Domestic violence in late-medieval Bologna
By Trevor Dean
Renaissance Studies, Vol.18:4 (2004)
Abstract: The aim of this paper is to suggest that married life in Renaissance Italy was much more violent than the current historiography allows. A survey of recent prominent works on marriage shows that violence, if mentioned at all, is briefly alluded to as a possibility, but rarely examined as a reality. This paper uses the voluminous records of the criminal court in Bologna to remedy this. A quantitative approach first of all exposes the strikingly high rate of wife-murder in Bologna, along with the associated wife-battering. A possible explanation for this is made, using the notion of a ‘Mediterranean honour code’. The judicial records also reveal, however, that domestic violence was not the exclusive province of husbands, and a qualitative approach – drawing on notions of female subjectivity and the sex-gender system – is used to explore the trials of three violent women.
Introduction: Marriage is a theme that has in recent years attracted increasing attention from historians of the Renaissance period: micro-studies, such as Gene Brucker’s Giovanni and Lusanna, or grand statistical analyses such as Anthony Molho’s Marriage Alliance, or feminist explorations of weddings and widowhood such as those pioneered by Christiane Klapisch-Zuber. What these studies tend to focus on is the contracting of marriage, in its legal, social or symbolic aspects, rather than the character of married life. These studies examine, in Klapisch-Zuber’s phrase, the ‘entrances’ (of brides) and the ‘exits’ (of widows) into and out of the ‘house’ (or family).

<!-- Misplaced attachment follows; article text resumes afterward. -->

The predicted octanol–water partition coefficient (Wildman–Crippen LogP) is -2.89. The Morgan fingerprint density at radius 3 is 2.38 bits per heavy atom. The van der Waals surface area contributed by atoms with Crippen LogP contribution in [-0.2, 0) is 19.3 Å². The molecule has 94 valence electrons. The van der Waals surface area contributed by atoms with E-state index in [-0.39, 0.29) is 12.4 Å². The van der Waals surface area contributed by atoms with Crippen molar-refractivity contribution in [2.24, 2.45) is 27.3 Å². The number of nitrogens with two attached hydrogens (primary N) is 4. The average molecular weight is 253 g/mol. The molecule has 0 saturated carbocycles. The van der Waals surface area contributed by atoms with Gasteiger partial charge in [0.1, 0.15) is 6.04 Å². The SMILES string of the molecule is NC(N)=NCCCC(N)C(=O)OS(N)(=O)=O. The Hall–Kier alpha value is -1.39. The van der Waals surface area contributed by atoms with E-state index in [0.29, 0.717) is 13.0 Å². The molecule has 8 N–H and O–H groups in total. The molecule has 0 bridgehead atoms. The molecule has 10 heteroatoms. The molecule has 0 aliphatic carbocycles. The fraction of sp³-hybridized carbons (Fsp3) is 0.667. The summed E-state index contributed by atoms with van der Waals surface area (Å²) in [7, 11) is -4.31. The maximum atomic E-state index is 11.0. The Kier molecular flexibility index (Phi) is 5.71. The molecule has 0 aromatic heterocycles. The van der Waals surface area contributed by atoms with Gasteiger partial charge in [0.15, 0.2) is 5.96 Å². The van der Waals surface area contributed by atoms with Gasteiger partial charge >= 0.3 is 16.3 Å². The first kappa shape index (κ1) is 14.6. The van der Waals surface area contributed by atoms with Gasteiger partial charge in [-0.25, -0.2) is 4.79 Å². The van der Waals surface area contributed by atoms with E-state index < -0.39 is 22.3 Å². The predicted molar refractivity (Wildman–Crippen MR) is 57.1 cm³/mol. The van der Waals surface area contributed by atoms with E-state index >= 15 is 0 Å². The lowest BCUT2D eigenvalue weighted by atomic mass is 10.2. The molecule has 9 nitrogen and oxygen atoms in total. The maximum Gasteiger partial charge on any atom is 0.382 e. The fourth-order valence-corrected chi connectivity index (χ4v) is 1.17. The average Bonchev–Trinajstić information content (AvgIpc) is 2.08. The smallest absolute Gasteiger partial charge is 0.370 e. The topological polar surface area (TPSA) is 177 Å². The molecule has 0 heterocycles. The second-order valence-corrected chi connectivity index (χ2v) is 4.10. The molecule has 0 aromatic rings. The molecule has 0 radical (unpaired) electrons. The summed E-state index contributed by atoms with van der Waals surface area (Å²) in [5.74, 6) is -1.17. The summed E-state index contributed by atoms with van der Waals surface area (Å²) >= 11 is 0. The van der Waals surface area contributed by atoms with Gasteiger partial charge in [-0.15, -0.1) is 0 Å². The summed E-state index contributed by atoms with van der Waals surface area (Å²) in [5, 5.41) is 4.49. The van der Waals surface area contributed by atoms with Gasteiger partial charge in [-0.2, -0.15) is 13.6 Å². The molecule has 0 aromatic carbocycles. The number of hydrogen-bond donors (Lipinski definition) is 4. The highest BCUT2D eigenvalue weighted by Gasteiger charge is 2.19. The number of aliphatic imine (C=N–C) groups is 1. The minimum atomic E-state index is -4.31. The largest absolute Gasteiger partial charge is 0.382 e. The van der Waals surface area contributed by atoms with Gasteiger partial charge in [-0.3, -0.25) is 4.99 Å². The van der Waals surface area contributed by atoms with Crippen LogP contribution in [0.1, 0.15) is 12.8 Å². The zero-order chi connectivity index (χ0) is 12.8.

They have also established a range of controlling conditions that determined the subordination of wives to husbands: marriage as an arrangement between men in which the woman was an ‘object of trade’ (in Klapisch-Zuber’s words); the property relations within marriage, especially regarding the dowry; marital ownership of the bride’s dresses and jewellery; age inequality; the definition of ‘family’ in male terms; and the frequency of second marriage and the concomitant abandonment of children of a first marriage. But what has been left out of these studies has been violence.
Of course, it has been long and widely known that husbands had the legal right to use limited violence to ‘correct’ their wives, and it is clear that this right was enacted in legislation, respected by the lawcourts, endorsed in juristic discussion of disputed points of law, and assumed by husbands in their daily lives. For example, a Sienese man, taken to court after breaking his wife’s arm, exclaimed in disbelief, ‘Can’t a husband beat his wife?’. But detailed study of the violent character of marriage in late medieval Italy has been lacking.